Covering bases before final runI’m often asked by readers where I get the idea for the many different topics in this Aging column.
I’m often asked by readers where I get the idea for the many different topics in this Aging column.
That is a tough question.
There is no single source; ideas just surface from some recent events.
Today’s topic surfaced too often of late for me. As one of the aging, I’ve attended many memorial services of a former friend or relative that has taken their final breath.
Death is my topic today.
As we get older and attend these memorial services, the thought has to cross one’s mind: “How about me?” We know our day is coming. Have we made the important arrangements: power of attorney, estate executor, power of attorney for health care and other arrangements that may be necessary? If you haven’t, your legal adviser will help handle these matters and others that meet your desire, and satisfy the letter of the law.
But, that is really only a small part of the concern we have for that fateful, final finale.
Have we covered all the bases? Have we left some bases uncovered? Have we left some things unsaid to the most important people in our lives?
It can never be too soon to accomplish those. It is not only our death that is the end. Too many times, after a friend or relative dies, my thought process chides me for having left something important unsaid. It’s something that I don’t think should be done by texting, emailing or in a letter unless you have no opportunity for a face-to-face declaration.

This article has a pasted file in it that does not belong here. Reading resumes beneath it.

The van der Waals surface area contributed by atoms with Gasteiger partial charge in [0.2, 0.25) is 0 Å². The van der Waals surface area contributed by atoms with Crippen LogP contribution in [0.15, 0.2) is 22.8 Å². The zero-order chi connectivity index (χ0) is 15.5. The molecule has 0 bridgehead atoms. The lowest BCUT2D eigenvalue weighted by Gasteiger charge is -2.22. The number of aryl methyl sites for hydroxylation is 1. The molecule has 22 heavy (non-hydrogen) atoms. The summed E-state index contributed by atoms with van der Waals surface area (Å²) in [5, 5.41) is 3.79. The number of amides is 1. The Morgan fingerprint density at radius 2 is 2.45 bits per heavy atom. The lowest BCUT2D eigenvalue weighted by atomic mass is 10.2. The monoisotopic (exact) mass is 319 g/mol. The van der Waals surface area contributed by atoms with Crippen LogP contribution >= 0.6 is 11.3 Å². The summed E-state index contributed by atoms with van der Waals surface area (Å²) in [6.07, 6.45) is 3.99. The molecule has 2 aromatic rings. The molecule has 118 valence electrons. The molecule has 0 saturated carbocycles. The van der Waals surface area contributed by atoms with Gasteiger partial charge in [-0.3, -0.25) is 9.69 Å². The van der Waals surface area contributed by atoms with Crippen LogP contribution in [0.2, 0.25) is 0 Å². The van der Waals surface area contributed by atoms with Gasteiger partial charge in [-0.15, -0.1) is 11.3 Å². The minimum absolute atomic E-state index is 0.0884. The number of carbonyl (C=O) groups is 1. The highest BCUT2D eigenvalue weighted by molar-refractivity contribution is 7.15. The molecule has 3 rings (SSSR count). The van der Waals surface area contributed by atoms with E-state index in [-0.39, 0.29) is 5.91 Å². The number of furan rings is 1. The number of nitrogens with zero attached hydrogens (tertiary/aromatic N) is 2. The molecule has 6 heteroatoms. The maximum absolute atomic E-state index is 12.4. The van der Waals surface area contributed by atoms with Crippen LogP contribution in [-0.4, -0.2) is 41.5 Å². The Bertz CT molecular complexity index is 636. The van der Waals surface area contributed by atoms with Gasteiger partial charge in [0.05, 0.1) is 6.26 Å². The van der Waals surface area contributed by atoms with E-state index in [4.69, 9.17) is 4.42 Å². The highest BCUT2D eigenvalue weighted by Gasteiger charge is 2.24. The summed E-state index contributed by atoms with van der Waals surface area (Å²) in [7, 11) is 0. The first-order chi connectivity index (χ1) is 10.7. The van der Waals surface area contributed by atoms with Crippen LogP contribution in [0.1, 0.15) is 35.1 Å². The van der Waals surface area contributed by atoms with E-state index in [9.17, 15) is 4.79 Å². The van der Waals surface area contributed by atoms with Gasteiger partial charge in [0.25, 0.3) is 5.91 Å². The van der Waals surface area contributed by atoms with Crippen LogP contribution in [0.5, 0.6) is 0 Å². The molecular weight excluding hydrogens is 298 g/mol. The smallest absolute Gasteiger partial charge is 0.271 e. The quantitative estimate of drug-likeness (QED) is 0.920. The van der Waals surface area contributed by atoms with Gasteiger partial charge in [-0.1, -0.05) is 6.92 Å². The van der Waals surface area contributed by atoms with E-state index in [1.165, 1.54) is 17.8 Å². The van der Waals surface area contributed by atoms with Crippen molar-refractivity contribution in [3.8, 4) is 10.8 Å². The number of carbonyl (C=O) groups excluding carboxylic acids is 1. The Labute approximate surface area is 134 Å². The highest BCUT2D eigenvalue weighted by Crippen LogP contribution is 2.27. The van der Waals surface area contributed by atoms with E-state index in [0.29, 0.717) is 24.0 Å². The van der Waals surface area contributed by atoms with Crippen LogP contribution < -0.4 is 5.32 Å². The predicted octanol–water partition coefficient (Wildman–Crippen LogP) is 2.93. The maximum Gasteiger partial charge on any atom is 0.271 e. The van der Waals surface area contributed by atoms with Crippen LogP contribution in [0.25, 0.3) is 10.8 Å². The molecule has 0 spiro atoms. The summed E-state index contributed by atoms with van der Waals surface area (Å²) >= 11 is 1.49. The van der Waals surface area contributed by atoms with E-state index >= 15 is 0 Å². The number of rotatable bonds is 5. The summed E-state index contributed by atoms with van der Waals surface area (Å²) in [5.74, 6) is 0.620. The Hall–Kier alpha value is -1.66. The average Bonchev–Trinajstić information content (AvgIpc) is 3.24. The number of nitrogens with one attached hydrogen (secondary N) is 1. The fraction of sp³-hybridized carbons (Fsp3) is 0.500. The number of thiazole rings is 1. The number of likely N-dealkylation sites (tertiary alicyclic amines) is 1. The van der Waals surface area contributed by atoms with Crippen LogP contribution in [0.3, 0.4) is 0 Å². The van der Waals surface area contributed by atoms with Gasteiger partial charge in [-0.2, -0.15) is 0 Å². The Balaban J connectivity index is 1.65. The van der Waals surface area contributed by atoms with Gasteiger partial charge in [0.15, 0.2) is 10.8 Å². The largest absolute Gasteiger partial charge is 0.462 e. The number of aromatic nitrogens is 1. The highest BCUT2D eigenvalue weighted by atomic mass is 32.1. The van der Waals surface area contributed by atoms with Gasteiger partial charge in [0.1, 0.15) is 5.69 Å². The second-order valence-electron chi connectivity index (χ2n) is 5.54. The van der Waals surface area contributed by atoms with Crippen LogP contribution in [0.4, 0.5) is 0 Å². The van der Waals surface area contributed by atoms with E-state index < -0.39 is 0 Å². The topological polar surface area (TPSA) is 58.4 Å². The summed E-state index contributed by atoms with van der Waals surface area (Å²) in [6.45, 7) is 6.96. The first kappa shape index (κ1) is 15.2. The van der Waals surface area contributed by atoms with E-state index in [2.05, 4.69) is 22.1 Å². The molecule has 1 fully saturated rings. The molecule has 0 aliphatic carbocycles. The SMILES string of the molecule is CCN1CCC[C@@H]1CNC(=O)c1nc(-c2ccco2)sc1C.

Let’s hear what some people a lot smarter than me have had to say about death:
Mark Twain said, “I do not fear death. I had been dead for billions and billions of years before I was born, and had not suffered the slightest inconvenience from it.”
Langston Hughes said it in verse,
“Life is for the living
Death is for the dead
Let life be like music
And death a note unsaid.
George Bernard Shaw said: “Life does not cease to be funny when people die any more than it ceases to be serious when people laugh.”
I looked high and low for a serious quotation to end this most serious subject and finally found this one to suit me:
“I am going to concentrate on what’s important in life. I’m going to strive every day to be a kind, generous and living person. I’m going to keep death right here so that any time I even think about getting angry with you or anybody else, I’ll see death and I’ll remember. That was by Diane Frolov and Andrew Schneider in Northern Exposures Lost and Found, 1992.
How do I view death? Like most everyone I know, I dread losing loved ones and friends to death. But, now I have a different perspective; death may help delay the eventual end of our earthly civilizations. Maybe during that delay, future civilizations will find a way to lessen our continually expanding birth rates and thus save the complete depletion of earth’s natural resources.
Bernie Hughes, Ed.D, is a retired educator who resides in Superior. He can be reached at email@example.com.